In January I spent $61.94 on video, all of it from the iTunes Store. Compared to a baseline digital cable rate of $70.00, I've saved $8.06 year-to-date.
Most of my expense this month was for a season pass of 24, which at $48.94 gives me a discount of about $3 versus buying the episodes individually. I'm surprised and disappointed that I have to manually download the next new episode when I'm at home. The "automatic" portion of the season pass simply sends me e-mail urging me to download the next episode. I would prefer if the episode were already downloaded by the time I got home.
Although January's Macworld Expo showcased the new Apple TV set-top box, I was really hoping for a revised Mac mini. I would rather have an actual computer with a remote control interface than a stripped-down box that must synchronize with something else. While I wait for next-generation media boxes to hit the market, I'm still using my three-year-old PowerBook G4 to stream media from my Dell desktop. iTunes' streaming works, but I've had a few cases where switching away from iTunes causes playback to stop entirely. I must then restart playback and manually fast-forward (at a rate of about 10:1) to the point where I left off. That iTunes can't remember its place on streaming video has been an annoyance.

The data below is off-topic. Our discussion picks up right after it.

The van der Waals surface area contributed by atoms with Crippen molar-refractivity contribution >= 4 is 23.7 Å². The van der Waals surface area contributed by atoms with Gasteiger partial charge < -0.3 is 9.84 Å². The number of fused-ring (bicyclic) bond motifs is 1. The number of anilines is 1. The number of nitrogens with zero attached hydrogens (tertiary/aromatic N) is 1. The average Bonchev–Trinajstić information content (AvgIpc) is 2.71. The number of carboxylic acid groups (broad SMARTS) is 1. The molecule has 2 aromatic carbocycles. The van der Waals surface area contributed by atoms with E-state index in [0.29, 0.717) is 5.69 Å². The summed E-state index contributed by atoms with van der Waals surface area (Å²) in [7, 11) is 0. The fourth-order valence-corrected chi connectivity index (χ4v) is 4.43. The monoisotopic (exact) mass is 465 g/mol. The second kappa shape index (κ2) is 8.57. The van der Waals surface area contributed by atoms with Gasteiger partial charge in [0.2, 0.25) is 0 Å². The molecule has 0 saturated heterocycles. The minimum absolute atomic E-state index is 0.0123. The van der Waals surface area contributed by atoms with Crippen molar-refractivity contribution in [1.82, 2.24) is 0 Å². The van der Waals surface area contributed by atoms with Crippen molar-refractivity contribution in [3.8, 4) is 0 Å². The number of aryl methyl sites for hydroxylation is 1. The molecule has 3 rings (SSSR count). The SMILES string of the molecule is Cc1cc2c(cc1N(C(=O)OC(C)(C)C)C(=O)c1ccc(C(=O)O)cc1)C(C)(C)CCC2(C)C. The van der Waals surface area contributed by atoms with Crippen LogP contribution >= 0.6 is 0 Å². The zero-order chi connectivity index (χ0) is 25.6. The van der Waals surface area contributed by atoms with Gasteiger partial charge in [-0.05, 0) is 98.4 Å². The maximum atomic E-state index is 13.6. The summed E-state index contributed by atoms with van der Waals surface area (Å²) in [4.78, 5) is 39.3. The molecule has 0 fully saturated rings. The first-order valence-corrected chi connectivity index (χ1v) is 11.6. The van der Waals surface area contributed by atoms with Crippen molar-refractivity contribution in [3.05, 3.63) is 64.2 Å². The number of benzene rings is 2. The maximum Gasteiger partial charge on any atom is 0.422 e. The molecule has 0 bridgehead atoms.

My other TV selections were chiefly from The Office (US version), which is still great in its third season, and from Heroes, which I'm beginning to find tiring and tedious. All the real action will only take place during sweeps months, so I might as well skip Heroes until something interesting will happen.
Useful site of the month: Comedy Central's video player, called "Motherload," streams a lot of the original programming including every segment from The Daily Show and The Colbert Report. I don't have to drop $2 or wade through all the other segments to watch, for example, an interesting interview. There are some 15-second commercial spots but those are perfectly fine with me.
(Note: All prices in this article include taxes.)